Comparing Biosimilar Growth in the US, Germany, and Switzerland Save
The biosimilar landscape will change dramatically in 2023, following the successful rollouts in other countries in Europe. This analysis of the uptake and price of biologic therapy in Germany, Switzerland and the United States suggest that anticompetitive practices in the US could allow biosimilars to enter the market sooner and could also lower health care costs with improved access.
Analyses were based on biologic and biosimilar introductions and pricing between 2011 to 2020. The study cohort included 15 biosimilars and 6 biologics for the US, 52 biosimilars and 15 biologics for Germany, and 28 biosimilars and 13 biologics for Switzerland.
Biosimilar market share at launch was highest in Germany. While the USA had the fastest increase in biosimilars (driven by hematologic/oncologic biosimilars), it also had the highest treatment biosimilar costs that were 1.94 and 2.74 time the corresponding costs in Germany and Switzerland.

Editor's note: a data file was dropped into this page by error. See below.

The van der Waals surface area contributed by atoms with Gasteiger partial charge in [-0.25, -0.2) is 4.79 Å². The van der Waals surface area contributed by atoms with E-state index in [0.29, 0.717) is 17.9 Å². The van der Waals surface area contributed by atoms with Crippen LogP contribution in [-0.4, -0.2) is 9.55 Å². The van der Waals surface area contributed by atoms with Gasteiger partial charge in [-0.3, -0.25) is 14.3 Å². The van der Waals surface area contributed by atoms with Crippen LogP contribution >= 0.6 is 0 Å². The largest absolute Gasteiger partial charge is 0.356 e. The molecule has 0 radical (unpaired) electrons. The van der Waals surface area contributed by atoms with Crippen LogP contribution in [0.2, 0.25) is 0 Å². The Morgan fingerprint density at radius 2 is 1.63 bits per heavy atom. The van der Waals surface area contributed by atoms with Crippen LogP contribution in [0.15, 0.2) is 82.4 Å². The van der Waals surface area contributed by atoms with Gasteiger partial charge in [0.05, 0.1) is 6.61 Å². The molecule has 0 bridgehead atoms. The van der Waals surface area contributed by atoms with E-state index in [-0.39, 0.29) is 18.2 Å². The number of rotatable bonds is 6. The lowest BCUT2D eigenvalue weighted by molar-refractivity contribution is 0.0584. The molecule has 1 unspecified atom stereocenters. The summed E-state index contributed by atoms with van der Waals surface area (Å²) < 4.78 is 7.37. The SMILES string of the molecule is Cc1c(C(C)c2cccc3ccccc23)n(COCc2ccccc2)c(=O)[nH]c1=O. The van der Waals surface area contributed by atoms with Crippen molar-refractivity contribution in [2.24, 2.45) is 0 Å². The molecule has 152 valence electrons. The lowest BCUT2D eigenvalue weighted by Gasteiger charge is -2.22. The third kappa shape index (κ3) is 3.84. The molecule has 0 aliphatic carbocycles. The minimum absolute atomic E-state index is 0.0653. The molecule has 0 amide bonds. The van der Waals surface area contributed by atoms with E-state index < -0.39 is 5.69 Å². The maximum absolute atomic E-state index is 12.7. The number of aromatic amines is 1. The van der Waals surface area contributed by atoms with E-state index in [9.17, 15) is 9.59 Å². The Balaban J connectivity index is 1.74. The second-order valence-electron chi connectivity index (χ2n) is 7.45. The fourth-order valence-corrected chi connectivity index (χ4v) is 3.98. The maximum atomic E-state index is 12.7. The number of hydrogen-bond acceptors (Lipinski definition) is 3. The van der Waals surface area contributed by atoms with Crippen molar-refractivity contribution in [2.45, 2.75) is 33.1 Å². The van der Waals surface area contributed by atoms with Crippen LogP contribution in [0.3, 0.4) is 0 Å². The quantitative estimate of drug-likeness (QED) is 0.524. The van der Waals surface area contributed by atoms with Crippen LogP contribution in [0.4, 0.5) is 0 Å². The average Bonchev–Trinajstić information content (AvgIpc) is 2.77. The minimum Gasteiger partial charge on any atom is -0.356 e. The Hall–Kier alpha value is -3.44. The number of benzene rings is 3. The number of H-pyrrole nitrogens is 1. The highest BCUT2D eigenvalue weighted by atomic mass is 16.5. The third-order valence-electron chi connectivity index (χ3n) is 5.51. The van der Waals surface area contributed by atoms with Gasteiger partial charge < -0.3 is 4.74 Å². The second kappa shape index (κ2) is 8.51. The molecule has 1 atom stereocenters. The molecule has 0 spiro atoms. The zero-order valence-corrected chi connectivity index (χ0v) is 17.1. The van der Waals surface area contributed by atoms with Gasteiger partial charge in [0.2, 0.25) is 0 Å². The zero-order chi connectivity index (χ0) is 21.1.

Relief from current anticompetitive practices in the US could allow biosimilars to enter the market sooner and could also lower health care costs with improved access.
In the USA biologics are only 2% of prescriptions but account for 37% of net drug spending. Biologics account for $452 billion USD in global spending by 2022.
The upcoming expiration of patent protection on a few biologics (adalimumab, etanercept) portends a substantial shift towards greater biosimilar use and competition with potentially greater uptake and lower drug costs.
For instance, adalimumab (Humira) biosimilars first became available in Europe in 2018 (10/18), they have been unavailable in the USA until the patents expire. Hence, in 2023 numerous adalimumab bioisimilars will become available in the USA, beginning with Amjevita (Amgen) in January 2023 and six others to follow after July 2023 (Abrilada/Pfizer, Cyltezo/BI, Hadlima/Samsung Bioepis, Yusimry/Coherus, Hulio/Biocon, and Hyrimoz/Sandoz in Sept. 2023).